World ORT's International Cooperation Department (ORT IC) has teamed up with the local organisation ID-Sahel to create what is planned to be a modern, self-sustaining training capacity for a nation which is among the 25 poorest in the world.
Since February, ORT IC has been in the mainly Muslim West African country identifying 500 artisans to be trained as "master craftsmen". These master craftsmen will provide training in 50 trades - from carpentry to auto-mechanics - at centres set up by the Government and through apprenticeships.
And in a complementary 12-month project, which started in August, ORT IC has been training a team of 41 Ministry of Professional Training staff to be inspectors who will oversee the quality of the master craftsmen's training and help them to acquire new training skills.
"We've set the ball rolling," said ORT IC Project Manager Jeroen Beukers in Geneva. "Once we've finished it will have its own momentum and continue to help people without us, in line with ORT's philosophy of helping people to help themselves."
Less than half Mali's 14 million people are literate, one sign of why the country suffers cripplingly high levels of unemployment.
"There are insufficient educational opportunities for young people so our project will increase their chances of finding work and setting up their own businesses," Mr Beukers said.
But it also explains why the master craftsmen themselves need training in order to be efficient and effective trainers.
"Once we found our 500 we had to assess their own training needs, see their strengths and weaknesses, and formulate programmes accordingly," he said. "The result is fully skilled trainers who will be able to make a good living by teaching full-time in training centres or who can stay in business and develop it with the help of apprentices."
Recognised as one of Africa's strongest democracies, Mali has stuck to economic reforms which have resulted in impressive economic growth over the past 14 years and attracted foreign investment. But according to 2004 figures, which are the latest available, nearly one-third of the population is unemployed and more than one-third lives below the poverty line.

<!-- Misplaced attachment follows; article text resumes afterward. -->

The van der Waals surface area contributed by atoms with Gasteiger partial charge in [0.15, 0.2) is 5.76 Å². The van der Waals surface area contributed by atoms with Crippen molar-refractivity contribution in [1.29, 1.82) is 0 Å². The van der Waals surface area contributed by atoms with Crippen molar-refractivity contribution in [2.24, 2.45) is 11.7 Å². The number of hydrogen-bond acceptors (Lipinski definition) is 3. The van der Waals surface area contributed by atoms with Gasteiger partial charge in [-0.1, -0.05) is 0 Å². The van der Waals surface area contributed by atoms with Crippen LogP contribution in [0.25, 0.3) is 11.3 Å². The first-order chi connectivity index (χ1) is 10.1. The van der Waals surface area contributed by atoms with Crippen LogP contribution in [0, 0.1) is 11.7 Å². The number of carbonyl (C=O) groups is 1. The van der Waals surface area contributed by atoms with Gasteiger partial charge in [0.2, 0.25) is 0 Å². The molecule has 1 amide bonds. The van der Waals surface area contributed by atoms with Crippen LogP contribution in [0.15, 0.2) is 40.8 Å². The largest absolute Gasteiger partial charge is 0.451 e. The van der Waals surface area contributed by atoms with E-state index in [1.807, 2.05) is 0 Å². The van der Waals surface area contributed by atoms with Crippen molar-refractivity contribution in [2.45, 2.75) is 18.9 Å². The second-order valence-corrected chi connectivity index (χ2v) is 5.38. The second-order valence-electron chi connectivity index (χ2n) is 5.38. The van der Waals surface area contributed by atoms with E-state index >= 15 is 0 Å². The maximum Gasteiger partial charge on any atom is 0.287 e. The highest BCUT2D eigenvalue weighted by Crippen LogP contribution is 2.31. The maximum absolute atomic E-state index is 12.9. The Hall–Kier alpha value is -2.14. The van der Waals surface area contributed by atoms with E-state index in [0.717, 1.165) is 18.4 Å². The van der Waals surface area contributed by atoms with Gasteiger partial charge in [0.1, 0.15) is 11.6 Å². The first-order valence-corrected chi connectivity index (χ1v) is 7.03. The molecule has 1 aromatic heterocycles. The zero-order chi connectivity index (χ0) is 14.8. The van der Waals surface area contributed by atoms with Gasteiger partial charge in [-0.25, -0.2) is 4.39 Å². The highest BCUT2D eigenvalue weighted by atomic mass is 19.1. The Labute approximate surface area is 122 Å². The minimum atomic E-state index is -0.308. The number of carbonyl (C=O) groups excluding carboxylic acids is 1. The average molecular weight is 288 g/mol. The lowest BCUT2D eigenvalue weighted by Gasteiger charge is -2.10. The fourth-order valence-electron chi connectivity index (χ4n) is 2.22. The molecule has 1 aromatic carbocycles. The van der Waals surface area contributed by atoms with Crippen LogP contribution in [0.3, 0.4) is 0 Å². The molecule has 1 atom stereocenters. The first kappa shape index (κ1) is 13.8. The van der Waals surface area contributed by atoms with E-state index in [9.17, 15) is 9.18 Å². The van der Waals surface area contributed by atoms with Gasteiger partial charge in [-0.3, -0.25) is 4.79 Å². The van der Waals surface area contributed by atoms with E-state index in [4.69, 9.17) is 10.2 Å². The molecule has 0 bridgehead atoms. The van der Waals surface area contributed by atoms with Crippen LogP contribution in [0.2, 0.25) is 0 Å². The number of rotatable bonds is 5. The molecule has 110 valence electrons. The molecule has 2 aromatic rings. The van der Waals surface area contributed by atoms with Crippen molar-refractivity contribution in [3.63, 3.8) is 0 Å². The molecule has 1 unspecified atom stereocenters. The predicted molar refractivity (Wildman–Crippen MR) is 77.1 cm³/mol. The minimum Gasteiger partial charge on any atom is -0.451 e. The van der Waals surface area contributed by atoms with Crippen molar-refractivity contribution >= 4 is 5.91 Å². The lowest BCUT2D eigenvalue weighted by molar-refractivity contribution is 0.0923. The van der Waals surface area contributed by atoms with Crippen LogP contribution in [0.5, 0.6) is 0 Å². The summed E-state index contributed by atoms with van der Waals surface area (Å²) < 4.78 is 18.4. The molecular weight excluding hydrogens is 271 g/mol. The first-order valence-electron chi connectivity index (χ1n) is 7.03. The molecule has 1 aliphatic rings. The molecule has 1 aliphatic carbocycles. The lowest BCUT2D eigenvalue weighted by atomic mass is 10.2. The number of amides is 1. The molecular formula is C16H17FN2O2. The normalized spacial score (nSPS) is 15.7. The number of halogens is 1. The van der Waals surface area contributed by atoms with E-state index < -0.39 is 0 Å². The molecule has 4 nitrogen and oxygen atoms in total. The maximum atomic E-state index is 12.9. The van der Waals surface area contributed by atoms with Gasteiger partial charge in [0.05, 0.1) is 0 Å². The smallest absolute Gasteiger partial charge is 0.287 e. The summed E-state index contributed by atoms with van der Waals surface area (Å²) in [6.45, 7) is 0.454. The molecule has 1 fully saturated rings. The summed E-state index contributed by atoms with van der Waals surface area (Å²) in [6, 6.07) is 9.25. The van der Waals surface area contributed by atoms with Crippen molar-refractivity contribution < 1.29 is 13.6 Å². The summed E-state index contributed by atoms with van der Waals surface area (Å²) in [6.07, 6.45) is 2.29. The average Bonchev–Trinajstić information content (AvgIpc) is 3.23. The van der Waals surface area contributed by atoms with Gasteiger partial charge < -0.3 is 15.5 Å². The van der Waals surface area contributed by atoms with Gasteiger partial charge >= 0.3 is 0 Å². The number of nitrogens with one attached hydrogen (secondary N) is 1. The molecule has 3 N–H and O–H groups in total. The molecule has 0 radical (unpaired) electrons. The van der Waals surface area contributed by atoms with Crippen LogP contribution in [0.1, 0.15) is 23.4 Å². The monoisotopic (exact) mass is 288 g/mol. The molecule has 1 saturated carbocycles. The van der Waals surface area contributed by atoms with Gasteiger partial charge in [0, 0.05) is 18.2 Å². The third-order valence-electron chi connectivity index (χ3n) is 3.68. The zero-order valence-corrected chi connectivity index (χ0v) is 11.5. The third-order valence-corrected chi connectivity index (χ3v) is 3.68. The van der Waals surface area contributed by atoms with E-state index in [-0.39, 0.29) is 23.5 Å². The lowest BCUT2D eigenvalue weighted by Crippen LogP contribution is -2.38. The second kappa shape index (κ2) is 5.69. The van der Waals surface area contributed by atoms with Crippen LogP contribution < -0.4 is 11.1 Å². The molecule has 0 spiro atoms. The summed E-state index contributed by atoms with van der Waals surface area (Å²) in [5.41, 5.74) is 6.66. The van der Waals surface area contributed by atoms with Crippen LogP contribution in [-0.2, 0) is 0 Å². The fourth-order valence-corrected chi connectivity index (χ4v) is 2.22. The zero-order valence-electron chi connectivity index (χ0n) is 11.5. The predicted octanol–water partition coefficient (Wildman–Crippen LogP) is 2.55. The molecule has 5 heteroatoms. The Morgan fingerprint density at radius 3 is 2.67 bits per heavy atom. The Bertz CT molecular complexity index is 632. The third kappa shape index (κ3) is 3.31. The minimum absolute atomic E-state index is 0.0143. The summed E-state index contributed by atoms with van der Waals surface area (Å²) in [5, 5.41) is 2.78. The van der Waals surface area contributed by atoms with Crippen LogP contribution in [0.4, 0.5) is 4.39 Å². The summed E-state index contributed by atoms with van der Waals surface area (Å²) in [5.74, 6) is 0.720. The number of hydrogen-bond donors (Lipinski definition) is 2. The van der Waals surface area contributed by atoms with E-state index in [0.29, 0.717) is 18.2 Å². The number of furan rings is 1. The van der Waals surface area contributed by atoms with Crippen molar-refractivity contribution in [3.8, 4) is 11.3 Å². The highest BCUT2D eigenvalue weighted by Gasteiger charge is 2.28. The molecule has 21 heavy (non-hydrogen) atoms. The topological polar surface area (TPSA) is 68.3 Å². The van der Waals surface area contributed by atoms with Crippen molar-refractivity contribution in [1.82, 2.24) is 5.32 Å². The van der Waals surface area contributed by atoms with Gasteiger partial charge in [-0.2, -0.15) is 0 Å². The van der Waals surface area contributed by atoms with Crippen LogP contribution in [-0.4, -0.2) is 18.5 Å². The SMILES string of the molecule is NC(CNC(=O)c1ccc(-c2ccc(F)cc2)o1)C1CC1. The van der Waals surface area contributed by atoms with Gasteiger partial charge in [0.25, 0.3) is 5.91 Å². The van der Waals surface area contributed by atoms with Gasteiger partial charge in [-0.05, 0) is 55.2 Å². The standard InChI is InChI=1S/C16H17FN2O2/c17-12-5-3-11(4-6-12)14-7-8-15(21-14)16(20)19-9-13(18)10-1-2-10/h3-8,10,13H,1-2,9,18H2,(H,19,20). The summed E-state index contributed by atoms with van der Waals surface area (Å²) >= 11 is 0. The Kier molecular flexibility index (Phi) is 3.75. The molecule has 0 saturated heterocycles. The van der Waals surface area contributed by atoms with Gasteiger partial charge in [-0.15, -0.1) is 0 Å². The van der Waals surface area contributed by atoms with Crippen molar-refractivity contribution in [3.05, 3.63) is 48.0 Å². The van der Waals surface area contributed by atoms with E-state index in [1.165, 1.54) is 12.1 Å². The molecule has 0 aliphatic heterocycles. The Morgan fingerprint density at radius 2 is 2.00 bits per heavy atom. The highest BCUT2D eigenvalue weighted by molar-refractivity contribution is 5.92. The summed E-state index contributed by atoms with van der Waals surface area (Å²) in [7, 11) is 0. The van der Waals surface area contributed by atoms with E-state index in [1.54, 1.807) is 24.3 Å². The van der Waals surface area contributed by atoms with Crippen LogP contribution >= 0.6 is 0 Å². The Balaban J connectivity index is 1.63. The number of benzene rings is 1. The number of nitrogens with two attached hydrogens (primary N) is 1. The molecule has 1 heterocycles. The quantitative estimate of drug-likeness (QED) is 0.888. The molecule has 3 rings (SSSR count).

"The training we've provided for the master craftsmen has greatly improved their teaching and training techniques, which, in turn, will help more than 13,000 young apprentices. It's clear that this will significantly reduce poverty in Mali, in particular by getting young people into work," said Bernard Duprat, who leads the ORT IC's 13-strong team of local, African and Canadian experts. "All the feedback I have received from trainees in our classes in Segou and Yorosso points to the programme being a success."
The upgrading of the Ministry staff's skills means that they will not only supervise the training provided by the master craftsmen but will also update their training and develop new training programmes to suit changing circumstances.
"Traditionally, knowledge and expertise have been handed down from generation to generation by mimicry meaning that the evolution of knowledge and techniques is slow," Mr Beukers said. "But Mali has shown that it has the potential to grow and the development of modern, professional training methods will encourage the exploitation of new opportunities."
These projects are the latest in a series which World ORT has undertaken in Mali, starting in 1962 with a USAID-supported programme training mechanics and laboratory technicians.
Since then, ORT IC - supported by organisations including the African Development Bank, World Bank, the Swiss Agency for Development and Cooperation, and USAID - has established re-training programmes for government employees, trained trainers in public and private industry, trained maintenance personnel in a veterinary laboratory producing vaccine for the livestock industry, and provided managerial and research expertise for the successful implementation of other projects.